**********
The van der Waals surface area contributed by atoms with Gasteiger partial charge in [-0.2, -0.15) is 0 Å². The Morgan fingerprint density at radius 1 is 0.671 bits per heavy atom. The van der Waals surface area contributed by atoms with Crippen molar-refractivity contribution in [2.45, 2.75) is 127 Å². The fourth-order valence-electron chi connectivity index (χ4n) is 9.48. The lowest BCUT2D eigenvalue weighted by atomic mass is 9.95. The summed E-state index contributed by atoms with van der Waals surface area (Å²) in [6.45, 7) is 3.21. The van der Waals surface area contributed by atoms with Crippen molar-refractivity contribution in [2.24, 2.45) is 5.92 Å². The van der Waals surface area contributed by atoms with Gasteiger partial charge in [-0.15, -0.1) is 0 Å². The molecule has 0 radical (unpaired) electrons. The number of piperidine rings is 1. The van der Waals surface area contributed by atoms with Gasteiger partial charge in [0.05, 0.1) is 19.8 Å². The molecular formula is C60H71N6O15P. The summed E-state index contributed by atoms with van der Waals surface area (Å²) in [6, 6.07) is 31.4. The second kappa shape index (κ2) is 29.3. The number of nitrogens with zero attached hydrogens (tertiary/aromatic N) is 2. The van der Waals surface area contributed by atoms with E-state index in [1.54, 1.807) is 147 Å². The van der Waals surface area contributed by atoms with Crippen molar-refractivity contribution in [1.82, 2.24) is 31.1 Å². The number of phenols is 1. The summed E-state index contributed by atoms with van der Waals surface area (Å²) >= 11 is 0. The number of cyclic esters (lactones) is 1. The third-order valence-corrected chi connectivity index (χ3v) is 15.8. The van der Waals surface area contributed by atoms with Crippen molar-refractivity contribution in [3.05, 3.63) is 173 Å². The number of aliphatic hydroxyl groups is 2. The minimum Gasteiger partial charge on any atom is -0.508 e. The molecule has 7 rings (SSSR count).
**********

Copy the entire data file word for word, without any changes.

The van der Waals surface area contributed by atoms with Gasteiger partial charge in [-0.2, -0.15) is 0 Å². The Morgan fingerprint density at radius 1 is 0.671 bits per heavy atom. The van der Waals surface area contributed by atoms with Crippen molar-refractivity contribution in [2.45, 2.75) is 127 Å². The fourth-order valence-electron chi connectivity index (χ4n) is 9.48. The lowest BCUT2D eigenvalue weighted by atomic mass is 9.95. The summed E-state index contributed by atoms with van der Waals surface area (Å²) in [6.45, 7) is 3.21. The van der Waals surface area contributed by atoms with Crippen molar-refractivity contribution in [2.24, 2.45) is 5.92 Å². The van der Waals surface area contributed by atoms with Gasteiger partial charge in [-0.15, -0.1) is 0 Å². The molecule has 0 radical (unpaired) electrons. The number of piperidine rings is 1. The van der Waals surface area contributed by atoms with Gasteiger partial charge in [0.05, 0.1) is 19.8 Å². The molecular formula is C60H71N6O15P. The summed E-state index contributed by atoms with van der Waals surface area (Å²) in [6, 6.07) is 31.4. The second kappa shape index (κ2) is 29.3. The number of nitrogens with zero attached hydrogens (tertiary/aromatic N) is 2. The van der Waals surface area contributed by atoms with E-state index in [1.54, 1.807) is 147 Å². The van der Waals surface area contributed by atoms with Crippen molar-refractivity contribution in [1.82, 2.24) is 31.1 Å². The number of phenols is 1. The summed E-state index contributed by atoms with van der Waals surface area (Å²) >= 11 is 0. The number of cyclic esters (lactones) is 1. The third-order valence-corrected chi connectivity index (χ3v) is 15.8. The van der Waals surface area contributed by atoms with Crippen molar-refractivity contribution in [3.05, 3.63) is 173 Å². The number of aliphatic hydroxyl groups is 2. The minimum Gasteiger partial charge on any atom is -0.508 e. The molecule has 7 rings (SSSR count).